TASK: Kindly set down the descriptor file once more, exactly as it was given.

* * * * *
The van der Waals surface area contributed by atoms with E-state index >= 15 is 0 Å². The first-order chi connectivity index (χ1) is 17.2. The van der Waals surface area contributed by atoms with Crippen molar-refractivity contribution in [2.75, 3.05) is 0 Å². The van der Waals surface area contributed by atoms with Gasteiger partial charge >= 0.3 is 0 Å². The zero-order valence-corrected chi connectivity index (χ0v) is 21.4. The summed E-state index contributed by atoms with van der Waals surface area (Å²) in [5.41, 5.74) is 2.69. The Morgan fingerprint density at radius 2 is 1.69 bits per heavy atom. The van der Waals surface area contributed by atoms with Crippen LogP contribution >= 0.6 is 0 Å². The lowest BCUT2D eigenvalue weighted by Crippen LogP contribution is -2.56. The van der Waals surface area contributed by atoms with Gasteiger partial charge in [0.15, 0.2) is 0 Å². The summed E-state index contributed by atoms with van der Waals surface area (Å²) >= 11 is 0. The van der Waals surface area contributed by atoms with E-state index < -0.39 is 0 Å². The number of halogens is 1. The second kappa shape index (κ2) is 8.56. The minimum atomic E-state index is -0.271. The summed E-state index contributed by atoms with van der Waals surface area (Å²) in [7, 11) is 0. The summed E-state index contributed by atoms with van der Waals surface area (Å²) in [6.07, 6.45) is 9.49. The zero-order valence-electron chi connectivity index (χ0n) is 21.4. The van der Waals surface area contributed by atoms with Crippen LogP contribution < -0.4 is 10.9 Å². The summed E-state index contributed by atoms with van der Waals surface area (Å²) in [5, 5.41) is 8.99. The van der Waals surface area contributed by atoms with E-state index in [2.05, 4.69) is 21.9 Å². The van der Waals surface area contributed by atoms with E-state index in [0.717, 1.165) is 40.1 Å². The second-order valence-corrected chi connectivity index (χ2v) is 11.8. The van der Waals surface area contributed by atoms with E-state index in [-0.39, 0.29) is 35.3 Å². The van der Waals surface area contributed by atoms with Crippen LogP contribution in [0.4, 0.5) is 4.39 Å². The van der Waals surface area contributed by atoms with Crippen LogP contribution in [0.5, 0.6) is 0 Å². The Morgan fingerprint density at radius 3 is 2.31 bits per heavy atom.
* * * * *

The van der Waals surface area contributed by atoms with E-state index >= 15 is 0 Å². The first-order chi connectivity index (χ1) is 17.2. The van der Waals surface area contributed by atoms with Crippen molar-refractivity contribution in [2.75, 3.05) is 0 Å². The van der Waals surface area contributed by atoms with Gasteiger partial charge >= 0.3 is 0 Å². The zero-order valence-corrected chi connectivity index (χ0v) is 21.4. The summed E-state index contributed by atoms with van der Waals surface area (Å²) in [5.41, 5.74) is 2.69. The Morgan fingerprint density at radius 2 is 1.69 bits per heavy atom. The van der Waals surface area contributed by atoms with Crippen LogP contribution >= 0.6 is 0 Å². The lowest BCUT2D eigenvalue weighted by Crippen LogP contribution is -2.56. The van der Waals surface area contributed by atoms with Gasteiger partial charge in [0.15, 0.2) is 0 Å². The summed E-state index contributed by atoms with van der Waals surface area (Å²) >= 11 is 0. The van der Waals surface area contributed by atoms with E-state index < -0.39 is 0 Å². The number of halogens is 1. The second kappa shape index (κ2) is 8.56. The minimum atomic E-state index is -0.271. The summed E-state index contributed by atoms with van der Waals surface area (Å²) in [7, 11) is 0. The summed E-state index contributed by atoms with van der Waals surface area (Å²) in [6.07, 6.45) is 9.49. The zero-order valence-electron chi connectivity index (χ0n) is 21.4. The van der Waals surface area contributed by atoms with Crippen LogP contribution < -0.4 is 10.9 Å². The summed E-state index contributed by atoms with van der Waals surface area (Å²) in [5, 5.41) is 8.99. The van der Waals surface area contributed by atoms with E-state index in [2.05, 4.69) is 21.9 Å². The van der Waals surface area contributed by atoms with E-state index in [0.717, 1.165) is 40.1 Å². The second-order valence-corrected chi connectivity index (χ2v) is 11.8. The van der Waals surface area contributed by atoms with E-state index in [-0.39, 0.29) is 35.3 Å². The van der Waals surface area contributed by atoms with Crippen LogP contribution in [0.4, 0.5) is 4.39 Å². The van der Waals surface area contributed by atoms with Crippen LogP contribution in [0.5, 0.6) is 0 Å². The Morgan fingerprint density at radius 3 is 2.31 bits per heavy atom.